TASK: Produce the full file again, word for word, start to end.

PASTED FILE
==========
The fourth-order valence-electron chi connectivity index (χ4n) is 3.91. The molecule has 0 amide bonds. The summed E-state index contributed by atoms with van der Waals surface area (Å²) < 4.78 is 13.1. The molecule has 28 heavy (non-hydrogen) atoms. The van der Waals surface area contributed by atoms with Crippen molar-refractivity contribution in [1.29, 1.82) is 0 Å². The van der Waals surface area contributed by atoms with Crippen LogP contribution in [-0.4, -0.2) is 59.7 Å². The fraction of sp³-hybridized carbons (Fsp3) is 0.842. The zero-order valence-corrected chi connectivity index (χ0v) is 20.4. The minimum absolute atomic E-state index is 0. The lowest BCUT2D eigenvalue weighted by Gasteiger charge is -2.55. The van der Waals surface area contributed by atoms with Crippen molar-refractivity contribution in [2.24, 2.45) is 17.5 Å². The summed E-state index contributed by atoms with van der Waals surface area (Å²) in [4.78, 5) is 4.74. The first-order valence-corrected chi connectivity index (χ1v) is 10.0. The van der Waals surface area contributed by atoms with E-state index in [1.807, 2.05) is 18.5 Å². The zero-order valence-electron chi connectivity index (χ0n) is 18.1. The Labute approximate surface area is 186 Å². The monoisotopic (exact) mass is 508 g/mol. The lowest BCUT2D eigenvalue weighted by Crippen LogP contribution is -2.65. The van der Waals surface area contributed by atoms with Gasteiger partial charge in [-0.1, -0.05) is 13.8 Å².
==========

The fourth-order valence-electron chi connectivity index (χ4n) is 3.91. The molecule has 0 amide bonds. The summed E-state index contributed by atoms with van der Waals surface area (Å²) < 4.78 is 13.1. The molecule has 28 heavy (non-hydrogen) atoms. The van der Waals surface area contributed by atoms with Crippen molar-refractivity contribution in [1.29, 1.82) is 0 Å². The van der Waals surface area contributed by atoms with Crippen LogP contribution in [-0.4, -0.2) is 59.7 Å². The fraction of sp³-hybridized carbons (Fsp3) is 0.842. The zero-order valence-corrected chi connectivity index (χ0v) is 20.4. The minimum absolute atomic E-state index is 0. The lowest BCUT2D eigenvalue weighted by Gasteiger charge is -2.55. The van der Waals surface area contributed by atoms with Crippen molar-refractivity contribution in [2.24, 2.45) is 17.5 Å². The summed E-state index contributed by atoms with van der Waals surface area (Å²) in [4.78, 5) is 4.74. The first-order valence-corrected chi connectivity index (χ1v) is 10.0. The van der Waals surface area contributed by atoms with E-state index in [1.807, 2.05) is 18.5 Å². The zero-order valence-electron chi connectivity index (χ0n) is 18.1. The Labute approximate surface area is 186 Å². The monoisotopic (exact) mass is 508 g/mol. The lowest BCUT2D eigenvalue weighted by Crippen LogP contribution is -2.65. The van der Waals surface area contributed by atoms with Gasteiger partial charge in [-0.1, -0.05) is 13.8 Å².